Third, and most significantly, the comment Stevens banned me for couldn’t have violated any instruction to stop questioning Moe Lane, for the simple fact that it was not responding to Moe Lane. It was specifically responding to Bill’s unprovoked attack on me, and did not restate the question I posed to Lane. In fact, the only reference that comment made to my exchange with Lane was a perfectly innocent clarification that I followed Lane’s instruction to use the Contact page!

Simply put, Neil Stevens—whose signature, ironically, contains a call to “Read the RedState Posting Rules”—banned me not for breaking any of the rules, but for defending myself against his colleague’s rule-breaking.

I emailed RedState—both their general contact and Erick Erickson’s personal email—three times, explaining what had happened in perfectly respectful terms. Nobody responded. I also left a comment at Stevens’ own blog, which he refused to publish or address. I gave RedState ample opportunity to settle this civilly; they rejected that opportunity (and we know that Erickson reads his email), leaving me with no choice but to publicly call out the dishonesty, immaturity, and unprofessionalism of those running what is supposed to be an honorable, serious publication.

Here’s a sampling of the aforementioned unseemly conduct from site moderators:

  • “Streiff” admitted that he doesn’t follow RedState’s Posting Rules in banning Romney supporters, but that he’ll ban them “for disagreeing, for threadjacking, for asshattery, for having red hair, for whatever.” He has also endorsed the idea of banning all Romney supporters from the website.
  • “Streiff” responded to my last diary with a comment full of personal insults—“pretty stupid,” “salted with idiocy,” “Calvin Furburger’s lack of knowledge,” “When your world began only 22 years ago”—that didn’t even accurately critique anything I wrote. That article, by the way, got 84 comments, virtually all of them critical of me, including many overt personal attacks. Among my critics were three moderators—“Streiff,” Moe Lane, and Bill S—none of whom lifted a finger about any of the pro-Perry rule-breaking.
  • Responding to allegations that RedState discriminates against Romney supporters, Erick Erickson told Politico that those who were banned had smeared others as anti-Mormon bigots, which one of the banned commenters, pro-Romney blogger Phil Larsen, denies. I asked the moderators to direct us to the quote in which Larsen did what Erickson claimed. They couldn’t. Such a quote doesn’t appear in the thread where “Streiff” banned Larsen. What does appear, though, is “Streiff” calling Phil & his brother Ryan “buttboy,” as well as saying they, along with commenter “jackdaniels11,” have a “homoerotic attachment to Romney.”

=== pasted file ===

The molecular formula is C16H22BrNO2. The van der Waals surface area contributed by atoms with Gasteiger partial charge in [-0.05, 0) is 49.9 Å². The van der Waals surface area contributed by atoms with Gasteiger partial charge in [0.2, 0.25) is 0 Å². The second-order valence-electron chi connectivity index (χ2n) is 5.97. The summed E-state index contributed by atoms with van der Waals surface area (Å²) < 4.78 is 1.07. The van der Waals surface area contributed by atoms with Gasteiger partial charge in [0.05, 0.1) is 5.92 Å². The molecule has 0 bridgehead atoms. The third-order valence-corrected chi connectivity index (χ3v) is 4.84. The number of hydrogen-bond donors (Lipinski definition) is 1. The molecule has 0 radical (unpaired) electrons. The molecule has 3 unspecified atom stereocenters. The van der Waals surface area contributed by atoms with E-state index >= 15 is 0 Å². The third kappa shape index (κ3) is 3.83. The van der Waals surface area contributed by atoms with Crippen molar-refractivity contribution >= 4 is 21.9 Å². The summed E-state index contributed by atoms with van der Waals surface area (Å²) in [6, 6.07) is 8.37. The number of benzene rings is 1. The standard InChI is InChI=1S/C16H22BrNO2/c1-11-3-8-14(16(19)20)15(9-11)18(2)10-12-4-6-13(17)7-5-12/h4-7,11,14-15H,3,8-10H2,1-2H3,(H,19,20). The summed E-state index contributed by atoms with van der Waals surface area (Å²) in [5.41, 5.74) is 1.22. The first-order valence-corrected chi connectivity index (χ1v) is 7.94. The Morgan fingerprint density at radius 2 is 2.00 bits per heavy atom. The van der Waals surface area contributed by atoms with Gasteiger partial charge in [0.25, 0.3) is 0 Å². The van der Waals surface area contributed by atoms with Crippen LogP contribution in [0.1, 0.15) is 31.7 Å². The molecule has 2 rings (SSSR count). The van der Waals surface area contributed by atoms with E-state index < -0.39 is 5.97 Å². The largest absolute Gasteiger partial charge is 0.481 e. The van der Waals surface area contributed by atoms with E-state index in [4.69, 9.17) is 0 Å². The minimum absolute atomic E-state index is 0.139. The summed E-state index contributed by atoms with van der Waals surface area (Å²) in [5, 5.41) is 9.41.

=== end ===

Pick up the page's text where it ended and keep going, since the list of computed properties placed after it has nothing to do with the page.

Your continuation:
• Bill S said outright that Romney “groupies” “are not welcome” at RedState.
  • Neil Stevens childishly mocked a commenter who suggested RedState has an excessive anti-Romney bias, equating support for Romney with homosexual feelings—“Mitt Romney’s married. You shouldn’t lust after him like that”; “Don’t use that word [sucks]. It’ll just get him hot and bothered”; and “Coming out as a Romney fan is a traumatic thing.”
  • Stevens threatened to ban a commenter for promoting the anti-incumbent organization Get Out Of Our House. When another commenter asked, “It seems like a pretty boring site. Why the hard-core reaction?” Stevens responded: “Complaints to the contact page. Don’t like it? Tough.” When the commenter called Stevens out on being “mean,” he blew up: “Can you read? I said complaints to the contact page. If you continue to threadjack I will ban you. Don’t like that? Take it to the contact page. Or you can go make your own website and whine about how mean I was to you. I don’t care. Just don’t comment about it in this thread anymore.”
  • On top of all the pro-Perry misconduct and rule-breaking practiced and tolerated by RedState personnel, “Streiff” has incredibly claimed that the misbehavior of Romney fans—“nasty little jerks”—has been so overwhelming as to turn him against Romney. It’s almost as if he’s daring someone to notice his hypocrisy. Well, “Streiff,” I’m happy to oblige.

I did a little searching after my banning, and found that lots of people have had similar experiences. Granted, some of them are probably just vengeful leftists, but most? All?

Under Erick Erickson’s leadership, RedState has become dominated by a handful of unethical, unprofessional thugs, more interested in enforcing “correct” opinion and playing Internet jackboot than in doing their ostensible jobs. Hopefully, sooner or later someone at Eagle Publishing will realize that one of their publications is being run into the ground, and restore some self-respect to RedState. The last thing the Right needs is its own equivalent of the Daily Kos.